Brexit: EU has gone extra mile with Northern Ireland offer - ambassador

By Francesca Gillett
BBC News

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Image caption, Diplomat João Vale de Almeida was previously the EU's ambassador to the US and UN

The EU has gone the extra mile by offering a fix to the row about trade in Northern Ireland, a senior EU official has said.

João Vale de Almeida - who is the EU's ambassador to the UK - told the BBC the bloc's proposals were "unprecedented".

The EU has suggested changing part of the Brexit deal that specifically covers Northern Ireland. Both sides agree it has problems.

The UK and EU will now hold three weeks of talks to discuss the suggestions.

When the Brexit deal was agreed less than two years ago, the two sides signed up to the Northern Ireland Protocol - the part that aimed to stop checks along the border between Northern Ireland and the Republic of Ireland.

Instead, the trade checks take place when goods arrive into Northern Ireland from Great Britain.

But two years on, both sides admit there are problems with the protocol. The UK says the current arrangement imposes too many barriers, and the EU recognises it has caused problems for businesses in Northern Ireland.

Their suggested solutions differ, however, with the UK wanting a completely new protocol, while the EU wants to adapt the current one.

Media caption, Watch the lorry journey from England to NI

On Wednesday, the EU published its plan of how the protocol could be amended - cutting the number of spot checks by 80% and also halving the amount of customs paperwork.

Speaking to BBC Two's Newsnight, Mr Vale de Almeida, who became the ambassador to the UK last year, said: "What we have presented in Brussels today is unprecedented. And I have been working for the EU for almost 40 years now.

"What we have done today goes very far. We went the extra mile to address the problems that were created by Brexit in Northern Ireland, which the protocol tries to mitigate."

He insisted that the EU's suggestions did not represent it giving way to the UK government. "These are not concessions, these are proposals that we make out of our own initiative," he said.

"Why should they be concessions? We're not forced to propose this, we proposed this because we realised that there are problems in Northern Ireland and we care about Northern Ireland, we want the protocol to work."

"We are not renegotiating the protocol, we are adapting the protocol," he said.

After the EU set out its plans on Wednesday, the UK said it would study the detail and the next step should involve rapid and intensive talks to see if a solution could be found.

But disagreements could still remain, including over the role of the European Court of Justice - the EU's highest court - in Northern Ireland.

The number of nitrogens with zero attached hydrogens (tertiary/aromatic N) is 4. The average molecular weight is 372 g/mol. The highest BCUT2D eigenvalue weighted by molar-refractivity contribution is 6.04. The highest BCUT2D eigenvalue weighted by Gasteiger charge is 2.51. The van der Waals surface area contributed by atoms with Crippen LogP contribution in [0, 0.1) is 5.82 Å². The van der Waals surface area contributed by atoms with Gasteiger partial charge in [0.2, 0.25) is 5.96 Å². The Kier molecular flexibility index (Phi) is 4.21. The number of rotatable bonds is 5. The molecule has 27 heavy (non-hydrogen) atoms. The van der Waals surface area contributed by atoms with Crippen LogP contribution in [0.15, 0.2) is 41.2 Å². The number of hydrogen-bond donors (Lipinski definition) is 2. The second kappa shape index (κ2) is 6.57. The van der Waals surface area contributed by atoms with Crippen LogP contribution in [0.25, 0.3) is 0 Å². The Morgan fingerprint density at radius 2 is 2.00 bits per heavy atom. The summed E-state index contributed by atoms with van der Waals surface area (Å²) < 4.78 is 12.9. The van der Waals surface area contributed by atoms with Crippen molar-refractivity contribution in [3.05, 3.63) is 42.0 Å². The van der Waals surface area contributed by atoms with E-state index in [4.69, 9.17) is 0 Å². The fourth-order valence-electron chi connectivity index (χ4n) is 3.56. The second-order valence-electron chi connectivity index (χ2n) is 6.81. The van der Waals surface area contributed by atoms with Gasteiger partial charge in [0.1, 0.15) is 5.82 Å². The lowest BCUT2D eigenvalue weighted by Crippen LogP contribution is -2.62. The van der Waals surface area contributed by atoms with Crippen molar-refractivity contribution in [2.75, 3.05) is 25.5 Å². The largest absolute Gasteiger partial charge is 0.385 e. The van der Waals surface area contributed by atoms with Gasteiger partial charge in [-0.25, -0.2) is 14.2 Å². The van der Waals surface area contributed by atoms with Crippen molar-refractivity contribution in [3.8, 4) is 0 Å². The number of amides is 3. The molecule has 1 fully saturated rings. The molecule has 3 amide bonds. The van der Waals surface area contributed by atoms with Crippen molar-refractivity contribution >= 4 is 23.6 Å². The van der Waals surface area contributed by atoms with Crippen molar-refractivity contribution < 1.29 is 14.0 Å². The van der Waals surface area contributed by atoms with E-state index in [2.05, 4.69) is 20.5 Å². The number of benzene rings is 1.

Both sides previously agreed that the ECJ can police matters of EU law in Northern Ireland, as Northern Ireland will be staying in the EU's single market for goods. So, for example if there was a dispute around complying with applicable EU law, the EU could take the UK to the ECJ.

But the UK's Brexit minister Lord Frost previously said he wants the ECJ's role to be removed.

Mr Vale de Almeida said the EU had gone to the limits of what it could offer.

Asked about the ECJ issue on Newsnight, Mr Vale de Almeida - who is Portuguese - said: "There is no single market without the European Court of Justice.

"It's the referee of the single market.

"So if Northern Ireland wants to have access to single market for goods... and at same time have access to the British market, it's a unique position in the world... there has to be a European Court of Justice. One does not go without the other."

Talks between the EU and UK on the new proposals are now likely to go on for several weeks.

NI Protocol: The basics

The Northern Ireland Protocol is part of the Brexit deal: It is an agreement that means goods can pass freely across the Irish border. Basically, lorries don't have to stop and prove their goods follow EU rules when they go between Northern Ireland (in the UK) and the Republic of Ireland (in the EU).

It means Northern Ireland still follows some EU rules: As the rest of the UK (England, Scotland, Wales) no longer follow EU trade rules, some goods from there have to be checked when they arrive in Northern Ireland.

But some goods from Britain can't enter Northern Ireland at all: EU rules don't allow certain products, like chilled sausages, to enter its market. A grace period, where the rules don't apply, has been in place since January but no long-term solution has been found.

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